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P.O. Box 1989
West Palm Beach, FL 33402-1989
(561) 355-2754
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Priscilla A. Taylor
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Paulette Burdick
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Hal R. Valeche

Shelley Vana

Steven L. Abrams

Mary Lou Berger

Jess R. Santamaria


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Robert Weisman



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Electronic Press Release

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Summer National Drowning Stats Disturbing

According to information compiled from media reports and released by the U.S. Consumer Product Safety Commission's (CPSC Pool Safely campaign, 137 children younger than 15 years drowned in a pool or spa during the traditional summer season of Memorial Day to Labor Day nationwide. An additional 168 children of that age required emergency response for near-fatal incidents in pools or spas this summer.

“The statistics are alarming and reiterate the need for caregivers, parents, and baby sitters to take note that a breakdown in supervision can easily happen to the best of us,” said Anna Stewart, manager of the Drowning Prevention Coalition of Palm Beach County. “The need for layers of protection to be in place, such as alarms, fencing and locks is crucial to prevent a drowning incident from occurring.”

The media figures for this summer show that 54 drownings occurred soon after the children left an adult who was in their immediate vicinity, and 31 children drowned despite the presence of others at the pool. At least 100 of the 137 children who drowned were younger than age 5. Drowning is the leading cause of unintentional death among children ages 1 to 4.

Not every child drowning is reported on or tracked by the media. In turn, it takes time for CPSC to compile data of all child drownings from around the country. Each May, CPSC releases reports for drownings and nonfatal submersions for children younger than 15 years of age. CPSC data from 2007 to 2009 shows an annual average of 243 children drowned in pools or spas during the summer months, which is about 63 percent of the average annual drowning figures for these years.

The Pool Safely campaign is CPSC's national public education and information program aimed at reducing child drownings, near-drowning and entrapment incidents in swimming pools and spas. It provides information on simple steps that parents, caregivers and pool owners should take to ensure that children and adults stay safe in and around pools and spas:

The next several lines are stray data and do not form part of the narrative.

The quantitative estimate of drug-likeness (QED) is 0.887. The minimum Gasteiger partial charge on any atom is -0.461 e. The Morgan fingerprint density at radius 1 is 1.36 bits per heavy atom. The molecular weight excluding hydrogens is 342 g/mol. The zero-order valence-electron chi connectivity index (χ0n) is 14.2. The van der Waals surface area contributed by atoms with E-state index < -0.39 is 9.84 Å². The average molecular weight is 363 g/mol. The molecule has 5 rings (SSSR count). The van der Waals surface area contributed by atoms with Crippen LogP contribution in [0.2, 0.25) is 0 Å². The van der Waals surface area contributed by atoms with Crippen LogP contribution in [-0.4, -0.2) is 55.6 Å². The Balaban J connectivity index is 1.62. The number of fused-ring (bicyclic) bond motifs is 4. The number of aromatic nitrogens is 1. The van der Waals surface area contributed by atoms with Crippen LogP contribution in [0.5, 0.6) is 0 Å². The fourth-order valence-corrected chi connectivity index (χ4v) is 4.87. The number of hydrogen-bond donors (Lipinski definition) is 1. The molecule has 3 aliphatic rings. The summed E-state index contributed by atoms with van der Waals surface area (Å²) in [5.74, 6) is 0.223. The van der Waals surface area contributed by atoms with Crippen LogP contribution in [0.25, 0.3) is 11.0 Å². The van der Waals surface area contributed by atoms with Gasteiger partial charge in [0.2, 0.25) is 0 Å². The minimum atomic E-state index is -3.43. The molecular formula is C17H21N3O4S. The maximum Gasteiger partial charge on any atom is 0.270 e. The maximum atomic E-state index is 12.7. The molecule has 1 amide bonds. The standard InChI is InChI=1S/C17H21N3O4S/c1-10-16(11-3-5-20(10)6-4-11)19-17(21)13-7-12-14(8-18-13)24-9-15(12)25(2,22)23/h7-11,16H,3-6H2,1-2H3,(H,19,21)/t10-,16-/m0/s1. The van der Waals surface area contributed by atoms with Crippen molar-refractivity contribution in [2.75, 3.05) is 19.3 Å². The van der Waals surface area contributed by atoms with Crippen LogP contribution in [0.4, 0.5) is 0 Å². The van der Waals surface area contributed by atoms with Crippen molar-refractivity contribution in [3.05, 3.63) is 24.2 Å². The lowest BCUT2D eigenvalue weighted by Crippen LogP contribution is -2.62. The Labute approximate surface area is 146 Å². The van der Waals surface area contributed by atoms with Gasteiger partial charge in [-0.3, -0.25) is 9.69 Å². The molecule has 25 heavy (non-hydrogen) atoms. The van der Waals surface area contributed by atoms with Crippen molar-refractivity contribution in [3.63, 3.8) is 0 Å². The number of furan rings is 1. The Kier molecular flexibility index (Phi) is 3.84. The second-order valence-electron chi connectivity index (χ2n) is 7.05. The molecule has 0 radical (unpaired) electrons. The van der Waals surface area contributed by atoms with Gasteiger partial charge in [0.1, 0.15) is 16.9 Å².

• Stay close, be alert and watch children in and around the pool.
  • Never leave children unattended in a pool or spa; always watch children closely around all bodies of water.
  • Teach children basic water safety tips, and keep children away from pool drains, pipes and other openings.
  • Learn and practice water safety skills. Every family member should know how to swim.
  • Learn how to perform CPR on both children and adults.
  • Have appropriate equipment for your pool or spa. This includes pool fencing, a lockable safety cover for spas, proper drain covers to avoid entrapments, and lifesaving equipment such as life rings and a reaching pole.

The Drowning Prevention Coalition of Palm Beach County has teamed with the Pool Safely campaign to help disseminate their message to Palm Beach County residents. This is accomplished by distributing Pool Safely information at health and safety fairs as well as doing free, land-based water safety presentation to audiences of all ages. Free water safety swim lessons for underprivileged and special needs children, who don't know how to swim, will be offered through the Drowning Prevention Coalition starting April 1 of next year.

For more information on pool safety and drowning prevention, please contact Anna Stewart at 616-7068.

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